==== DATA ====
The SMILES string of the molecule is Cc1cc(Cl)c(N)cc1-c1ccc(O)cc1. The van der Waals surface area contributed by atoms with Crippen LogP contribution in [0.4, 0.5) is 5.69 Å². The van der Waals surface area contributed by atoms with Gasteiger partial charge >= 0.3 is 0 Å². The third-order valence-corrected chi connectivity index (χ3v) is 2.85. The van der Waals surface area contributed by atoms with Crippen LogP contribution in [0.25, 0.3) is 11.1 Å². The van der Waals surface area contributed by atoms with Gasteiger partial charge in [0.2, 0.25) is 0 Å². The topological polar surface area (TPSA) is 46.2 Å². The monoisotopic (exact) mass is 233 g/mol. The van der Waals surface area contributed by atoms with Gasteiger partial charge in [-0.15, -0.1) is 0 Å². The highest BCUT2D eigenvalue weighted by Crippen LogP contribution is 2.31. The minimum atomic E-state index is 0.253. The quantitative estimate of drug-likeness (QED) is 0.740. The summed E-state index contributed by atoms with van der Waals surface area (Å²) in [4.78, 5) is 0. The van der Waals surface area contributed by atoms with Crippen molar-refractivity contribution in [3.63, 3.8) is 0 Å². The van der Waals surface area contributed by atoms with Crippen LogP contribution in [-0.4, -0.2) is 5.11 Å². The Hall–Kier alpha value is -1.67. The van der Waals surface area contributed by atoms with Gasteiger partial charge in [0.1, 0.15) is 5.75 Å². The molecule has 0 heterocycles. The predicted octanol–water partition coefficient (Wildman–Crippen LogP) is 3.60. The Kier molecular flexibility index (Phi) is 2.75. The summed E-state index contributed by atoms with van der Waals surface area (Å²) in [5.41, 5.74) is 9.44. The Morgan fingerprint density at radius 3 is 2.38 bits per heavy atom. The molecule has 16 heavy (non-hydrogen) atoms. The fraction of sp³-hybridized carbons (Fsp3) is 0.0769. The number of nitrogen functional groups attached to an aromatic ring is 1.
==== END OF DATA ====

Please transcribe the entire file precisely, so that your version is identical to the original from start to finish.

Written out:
The SMILES string of the molecule is Cc1cc(Cl)c(N)cc1-c1ccc(O)cc1. The van der Waals surface area contributed by atoms with Crippen LogP contribution in [0.4, 0.5) is 5.69 Å². The van der Waals surface area contributed by atoms with Gasteiger partial charge >= 0.3 is 0 Å². The third-order valence-corrected chi connectivity index (χ3v) is 2.85. The van der Waals surface area contributed by atoms with Crippen LogP contribution in [0.25, 0.3) is 11.1 Å². The van der Waals surface area contributed by atoms with Gasteiger partial charge in [0.2, 0.25) is 0 Å². The topological polar surface area (TPSA) is 46.2 Å². The monoisotopic (exact) mass is 233 g/mol. The van der Waals surface area contributed by atoms with Gasteiger partial charge in [-0.15, -0.1) is 0 Å². The highest BCUT2D eigenvalue weighted by Crippen LogP contribution is 2.31. The minimum atomic E-state index is 0.253. The quantitative estimate of drug-likeness (QED) is 0.740. The summed E-state index contributed by atoms with van der Waals surface area (Å²) in [4.78, 5) is 0. The van der Waals surface area contributed by atoms with Crippen molar-refractivity contribution in [3.63, 3.8) is 0 Å². The van der Waals surface area contributed by atoms with Crippen LogP contribution in [-0.4, -0.2) is 5.11 Å². The Hall–Kier alpha value is -1.67. The van der Waals surface area contributed by atoms with Gasteiger partial charge in [0.1, 0.15) is 5.75 Å². The molecule has 0 heterocycles. The predicted octanol–water partition coefficient (Wildman–Crippen LogP) is 3.60. The Kier molecular flexibility index (Phi) is 2.75. The summed E-state index contributed by atoms with van der Waals surface area (Å²) in [5.41, 5.74) is 9.44. The Morgan fingerprint density at radius 3 is 2.38 bits per heavy atom. The molecule has 16 heavy (non-hydrogen) atoms. The fraction of sp³-hybridized carbons (Fsp3) is 0.0769. The number of nitrogen functional groups attached to an aromatic ring is 1.